Traveling north on U.S. 27 after dark on Friday, I still had the energy for a couple hours of driving, plus a desire to make it as close to Apalachicola as I could before stopping for the night.
But I was on a stretch of road where I had never been before -- north of Tampa Bay, more than 100 miles short of Apalachicola. I passed towns seemingly too small to have hotels, and with no street lights, only a vague sense of what I was passing. I just knew that the sparse buildings along the road weren't lit up, so they weren't commercial establishments. That's not a good sign when you're looking for a place to stay for the night. And I suspected more of the same was all that lay ahead.
My plan was to drive late, then find lodging in some moderately priced chain motel. Since I'd be getting on the road again early, there was no sense spending a lot of money on even semi-luxury. I'd save that for another night -- Biloxi maybe, New Orleans for sure.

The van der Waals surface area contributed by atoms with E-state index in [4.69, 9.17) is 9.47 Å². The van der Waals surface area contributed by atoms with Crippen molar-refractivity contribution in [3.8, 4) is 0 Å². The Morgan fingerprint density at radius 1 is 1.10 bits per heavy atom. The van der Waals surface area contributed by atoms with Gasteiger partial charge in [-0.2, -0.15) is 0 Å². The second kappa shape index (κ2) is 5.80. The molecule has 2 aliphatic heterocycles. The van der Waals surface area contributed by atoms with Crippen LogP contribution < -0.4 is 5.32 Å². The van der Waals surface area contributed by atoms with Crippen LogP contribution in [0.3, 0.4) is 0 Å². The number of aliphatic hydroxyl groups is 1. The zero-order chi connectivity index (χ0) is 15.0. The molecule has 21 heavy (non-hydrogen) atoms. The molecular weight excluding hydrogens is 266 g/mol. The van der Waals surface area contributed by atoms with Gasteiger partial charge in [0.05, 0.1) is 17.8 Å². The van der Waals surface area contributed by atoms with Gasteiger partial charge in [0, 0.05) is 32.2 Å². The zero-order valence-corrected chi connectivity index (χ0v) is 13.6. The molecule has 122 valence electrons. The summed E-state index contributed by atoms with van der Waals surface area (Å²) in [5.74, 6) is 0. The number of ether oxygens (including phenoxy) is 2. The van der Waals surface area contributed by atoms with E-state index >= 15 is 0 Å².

This is a gamble I often take on road trips: not making a hotel reservation in advance. I like to stay flexible. The worst that could happen? I'd have to drive all the way into a bigger city -- in this case,n probably Tallahassee -- that has plenty of hotel rooms, but would be well out of my way. On rare occasion, I've lost that gamble, meaning I had to settle for a hotel that was too expensive, too rundown, or far away enough to keep me up, driving past my bedtime. Once in Alaska, the Midnight Sun caused me to lose track of time and I ended up sleeping in a room over a gas station -- and paying way too much for that privilege.
But up ahead on U.S. 27 on Friday, I saw lights indicating the next small town was larger than the ones I had been passing. I saw a car dealership and a Sears, which I took as a sign this town was big enough for a motel or two. And sure enough, up ahead was a Best Western with a vacancy -- plus an in-room mini-fridge, free Wi-Fi, free continental breakfast and an AAA discount. Sold!